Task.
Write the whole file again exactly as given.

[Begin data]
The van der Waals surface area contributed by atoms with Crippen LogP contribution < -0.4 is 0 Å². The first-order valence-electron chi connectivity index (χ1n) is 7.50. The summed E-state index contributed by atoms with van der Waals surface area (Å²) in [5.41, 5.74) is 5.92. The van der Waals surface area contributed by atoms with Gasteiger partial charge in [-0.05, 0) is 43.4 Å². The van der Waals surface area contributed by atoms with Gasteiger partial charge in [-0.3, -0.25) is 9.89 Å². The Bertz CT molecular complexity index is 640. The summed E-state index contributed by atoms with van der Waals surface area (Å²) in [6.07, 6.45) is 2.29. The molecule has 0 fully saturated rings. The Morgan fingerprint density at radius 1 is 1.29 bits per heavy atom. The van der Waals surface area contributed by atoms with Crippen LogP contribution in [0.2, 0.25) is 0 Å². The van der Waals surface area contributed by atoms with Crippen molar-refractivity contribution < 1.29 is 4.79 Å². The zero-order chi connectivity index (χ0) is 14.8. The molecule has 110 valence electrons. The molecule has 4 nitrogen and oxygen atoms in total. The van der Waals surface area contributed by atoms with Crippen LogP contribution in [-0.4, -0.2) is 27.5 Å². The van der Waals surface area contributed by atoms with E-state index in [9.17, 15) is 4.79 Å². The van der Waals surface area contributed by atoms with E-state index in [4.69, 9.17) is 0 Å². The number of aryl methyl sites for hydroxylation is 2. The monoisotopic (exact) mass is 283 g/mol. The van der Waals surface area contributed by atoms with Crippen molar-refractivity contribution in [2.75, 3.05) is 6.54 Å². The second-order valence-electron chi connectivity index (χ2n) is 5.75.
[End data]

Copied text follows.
The van der Waals surface area contributed by atoms with Crippen LogP contribution < -0.4 is 0 Å². The first-order valence-electron chi connectivity index (χ1n) is 7.50. The summed E-state index contributed by atoms with van der Waals surface area (Å²) in [5.41, 5.74) is 5.92. The van der Waals surface area contributed by atoms with Gasteiger partial charge in [-0.05, 0) is 43.4 Å². The van der Waals surface area contributed by atoms with Gasteiger partial charge in [-0.3, -0.25) is 9.89 Å². The Bertz CT molecular complexity index is 640. The summed E-state index contributed by atoms with van der Waals surface area (Å²) in [6.07, 6.45) is 2.29. The molecule has 0 fully saturated rings. The Morgan fingerprint density at radius 1 is 1.29 bits per heavy atom. The van der Waals surface area contributed by atoms with Crippen LogP contribution in [0.2, 0.25) is 0 Å². The van der Waals surface area contributed by atoms with Crippen molar-refractivity contribution < 1.29 is 4.79 Å². The zero-order chi connectivity index (χ0) is 14.8. The molecule has 110 valence electrons. The molecule has 4 nitrogen and oxygen atoms in total. The van der Waals surface area contributed by atoms with Crippen LogP contribution in [-0.4, -0.2) is 27.5 Å². The van der Waals surface area contributed by atoms with E-state index in [9.17, 15) is 4.79 Å². The van der Waals surface area contributed by atoms with E-state index in [4.69, 9.17) is 0 Å². The number of aryl methyl sites for hydroxylation is 2. The monoisotopic (exact) mass is 283 g/mol. The van der Waals surface area contributed by atoms with Crippen molar-refractivity contribution in [2.75, 3.05) is 6.54 Å². The second-order valence-electron chi connectivity index (χ2n) is 5.75.